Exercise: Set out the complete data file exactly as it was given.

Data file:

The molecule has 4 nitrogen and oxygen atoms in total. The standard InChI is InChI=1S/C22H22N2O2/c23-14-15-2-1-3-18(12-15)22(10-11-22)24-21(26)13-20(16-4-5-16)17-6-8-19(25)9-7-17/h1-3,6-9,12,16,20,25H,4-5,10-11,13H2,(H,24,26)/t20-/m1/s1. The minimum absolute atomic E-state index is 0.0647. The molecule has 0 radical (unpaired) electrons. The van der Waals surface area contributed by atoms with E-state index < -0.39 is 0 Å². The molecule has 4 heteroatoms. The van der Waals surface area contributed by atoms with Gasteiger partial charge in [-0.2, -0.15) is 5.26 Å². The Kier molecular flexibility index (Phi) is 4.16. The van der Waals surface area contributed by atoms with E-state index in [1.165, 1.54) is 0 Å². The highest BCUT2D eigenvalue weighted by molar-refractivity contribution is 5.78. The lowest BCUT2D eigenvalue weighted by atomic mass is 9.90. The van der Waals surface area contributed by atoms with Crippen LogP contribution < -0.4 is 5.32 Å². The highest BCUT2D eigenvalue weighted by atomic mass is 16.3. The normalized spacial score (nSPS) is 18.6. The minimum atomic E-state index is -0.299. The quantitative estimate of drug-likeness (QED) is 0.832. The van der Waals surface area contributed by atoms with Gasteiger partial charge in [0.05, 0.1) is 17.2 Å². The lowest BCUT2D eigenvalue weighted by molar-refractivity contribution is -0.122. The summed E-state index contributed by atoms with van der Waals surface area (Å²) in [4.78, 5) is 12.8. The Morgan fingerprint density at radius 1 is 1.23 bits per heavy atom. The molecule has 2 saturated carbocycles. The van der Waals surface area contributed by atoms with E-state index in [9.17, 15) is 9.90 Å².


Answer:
The molecule has 4 nitrogen and oxygen atoms in total. The standard InChI is InChI=1S/C22H22N2O2/c23-14-15-2-1-3-18(12-15)22(10-11-22)24-21(26)13-20(16-4-5-16)17-6-8-19(25)9-7-17/h1-3,6-9,12,16,20,25H,4-5,10-11,13H2,(H,24,26)/t20-/m1/s1. The minimum absolute atomic E-state index is 0.0647. The molecule has 0 radical (unpaired) electrons. The van der Waals surface area contributed by atoms with E-state index < -0.39 is 0 Å². The molecule has 4 heteroatoms. The van der Waals surface area contributed by atoms with Gasteiger partial charge in [-0.2, -0.15) is 5.26 Å². The Kier molecular flexibility index (Phi) is 4.16. The van der Waals surface area contributed by atoms with E-state index in [1.165, 1.54) is 0 Å². The highest BCUT2D eigenvalue weighted by molar-refractivity contribution is 5.78. The lowest BCUT2D eigenvalue weighted by atomic mass is 9.90. The van der Waals surface area contributed by atoms with Crippen LogP contribution < -0.4 is 5.32 Å². The highest BCUT2D eigenvalue weighted by atomic mass is 16.3. The normalized spacial score (nSPS) is 18.6. The minimum atomic E-state index is -0.299. The quantitative estimate of drug-likeness (QED) is 0.832. The van der Waals surface area contributed by atoms with Gasteiger partial charge in [0.05, 0.1) is 17.2 Å². The lowest BCUT2D eigenvalue weighted by molar-refractivity contribution is -0.122. The summed E-state index contributed by atoms with van der Waals surface area (Å²) in [4.78, 5) is 12.8. The Morgan fingerprint density at radius 1 is 1.23 bits per heavy atom. The molecule has 2 saturated carbocycles. The van der Waals surface area contributed by atoms with E-state index in [9.17, 15) is 9.90 Å².